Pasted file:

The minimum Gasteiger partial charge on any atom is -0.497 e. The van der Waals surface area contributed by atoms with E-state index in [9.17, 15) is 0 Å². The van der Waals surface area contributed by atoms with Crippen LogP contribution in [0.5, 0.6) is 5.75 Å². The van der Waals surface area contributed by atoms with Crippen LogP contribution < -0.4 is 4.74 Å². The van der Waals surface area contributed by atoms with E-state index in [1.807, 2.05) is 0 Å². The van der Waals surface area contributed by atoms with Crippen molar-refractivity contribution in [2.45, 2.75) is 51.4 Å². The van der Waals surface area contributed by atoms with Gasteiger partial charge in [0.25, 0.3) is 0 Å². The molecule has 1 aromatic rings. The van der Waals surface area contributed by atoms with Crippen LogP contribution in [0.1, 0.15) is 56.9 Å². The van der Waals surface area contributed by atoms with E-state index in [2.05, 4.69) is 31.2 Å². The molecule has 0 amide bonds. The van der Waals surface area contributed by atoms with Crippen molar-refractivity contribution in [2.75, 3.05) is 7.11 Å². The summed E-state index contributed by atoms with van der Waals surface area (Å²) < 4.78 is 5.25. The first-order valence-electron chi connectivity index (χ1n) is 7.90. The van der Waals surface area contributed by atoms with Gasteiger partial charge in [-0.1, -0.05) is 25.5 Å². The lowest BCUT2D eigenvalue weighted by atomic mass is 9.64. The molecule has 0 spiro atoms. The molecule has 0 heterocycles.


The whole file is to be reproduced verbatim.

The minimum Gasteiger partial charge on any atom is -0.497 e. The van der Waals surface area contributed by atoms with E-state index in [9.17, 15) is 0 Å². The van der Waals surface area contributed by atoms with Crippen LogP contribution in [0.5, 0.6) is 5.75 Å². The van der Waals surface area contributed by atoms with Crippen LogP contribution < -0.4 is 4.74 Å². The van der Waals surface area contributed by atoms with E-state index in [1.807, 2.05) is 0 Å². The van der Waals surface area contributed by atoms with Crippen molar-refractivity contribution in [2.45, 2.75) is 51.4 Å². The van der Waals surface area contributed by atoms with Gasteiger partial charge in [0.25, 0.3) is 0 Å². The molecule has 1 aromatic rings. The van der Waals surface area contributed by atoms with Crippen LogP contribution in [0.1, 0.15) is 56.9 Å². The van der Waals surface area contributed by atoms with E-state index in [2.05, 4.69) is 31.2 Å². The molecule has 0 amide bonds. The van der Waals surface area contributed by atoms with Crippen molar-refractivity contribution in [2.75, 3.05) is 7.11 Å². The summed E-state index contributed by atoms with van der Waals surface area (Å²) < 4.78 is 5.25. The first-order valence-electron chi connectivity index (χ1n) is 7.90. The van der Waals surface area contributed by atoms with Gasteiger partial charge in [-0.1, -0.05) is 25.5 Å². The lowest BCUT2D eigenvalue weighted by atomic mass is 9.64. The molecule has 0 spiro atoms. The molecule has 0 heterocycles.